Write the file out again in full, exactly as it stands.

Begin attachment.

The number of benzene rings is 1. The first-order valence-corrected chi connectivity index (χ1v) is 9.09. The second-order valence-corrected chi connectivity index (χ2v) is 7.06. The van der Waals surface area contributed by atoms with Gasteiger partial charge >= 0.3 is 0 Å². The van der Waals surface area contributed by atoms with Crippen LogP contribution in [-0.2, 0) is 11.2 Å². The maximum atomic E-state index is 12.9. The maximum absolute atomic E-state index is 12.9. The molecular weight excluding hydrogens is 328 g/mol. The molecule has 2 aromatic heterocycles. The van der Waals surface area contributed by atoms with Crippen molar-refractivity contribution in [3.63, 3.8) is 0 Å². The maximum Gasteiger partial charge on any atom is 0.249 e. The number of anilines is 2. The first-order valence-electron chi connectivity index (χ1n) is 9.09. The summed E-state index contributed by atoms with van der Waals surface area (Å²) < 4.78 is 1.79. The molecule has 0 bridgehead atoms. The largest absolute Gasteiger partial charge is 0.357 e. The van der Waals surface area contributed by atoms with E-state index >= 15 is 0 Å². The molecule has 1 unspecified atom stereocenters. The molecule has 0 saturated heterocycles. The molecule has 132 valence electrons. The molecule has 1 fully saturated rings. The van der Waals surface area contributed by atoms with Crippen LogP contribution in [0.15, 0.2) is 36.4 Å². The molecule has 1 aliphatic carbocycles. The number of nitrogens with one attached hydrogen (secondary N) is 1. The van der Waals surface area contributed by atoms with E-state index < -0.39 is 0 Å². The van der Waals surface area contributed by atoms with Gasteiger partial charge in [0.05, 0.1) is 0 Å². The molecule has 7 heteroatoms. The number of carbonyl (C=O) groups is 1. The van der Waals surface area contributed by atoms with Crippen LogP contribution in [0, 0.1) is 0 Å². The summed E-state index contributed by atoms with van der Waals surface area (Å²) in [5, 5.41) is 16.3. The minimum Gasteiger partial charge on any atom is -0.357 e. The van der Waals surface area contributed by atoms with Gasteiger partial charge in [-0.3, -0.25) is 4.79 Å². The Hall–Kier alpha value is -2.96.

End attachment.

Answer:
The number of benzene rings is 1. The first-order valence-corrected chi connectivity index (χ1v) is 9.09. The second-order valence-corrected chi connectivity index (χ2v) is 7.06. The van der Waals surface area contributed by atoms with Gasteiger partial charge >= 0.3 is 0 Å². The van der Waals surface area contributed by atoms with Crippen LogP contribution in [-0.2, 0) is 11.2 Å². The maximum atomic E-state index is 12.9. The maximum absolute atomic E-state index is 12.9. The molecular weight excluding hydrogens is 328 g/mol. The molecule has 2 aromatic heterocycles. The van der Waals surface area contributed by atoms with Crippen molar-refractivity contribution in [3.63, 3.8) is 0 Å². The maximum Gasteiger partial charge on any atom is 0.249 e. The number of anilines is 2. The first-order valence-electron chi connectivity index (χ1n) is 9.09. The summed E-state index contributed by atoms with van der Waals surface area (Å²) < 4.78 is 1.79. The molecule has 0 bridgehead atoms. The largest absolute Gasteiger partial charge is 0.357 e. The van der Waals surface area contributed by atoms with E-state index >= 15 is 0 Å². The molecule has 1 unspecified atom stereocenters. The molecule has 0 saturated heterocycles. The molecule has 132 valence electrons. The molecule has 1 fully saturated rings. The van der Waals surface area contributed by atoms with Crippen LogP contribution in [0.15, 0.2) is 36.4 Å². The molecule has 1 aliphatic carbocycles. The number of nitrogens with one attached hydrogen (secondary N) is 1. The van der Waals surface area contributed by atoms with E-state index < -0.39 is 0 Å². The van der Waals surface area contributed by atoms with Gasteiger partial charge in [0.05, 0.1) is 0 Å². The molecule has 7 heteroatoms. The number of carbonyl (C=O) groups is 1. The van der Waals surface area contributed by atoms with Crippen LogP contribution in [0, 0.1) is 0 Å². The summed E-state index contributed by atoms with van der Waals surface area (Å²) in [5, 5.41) is 16.3. The minimum Gasteiger partial charge on any atom is -0.357 e. The van der Waals surface area contributed by atoms with Gasteiger partial charge in [-0.3, -0.25) is 4.79 Å². The Hall–Kier alpha value is -2.96.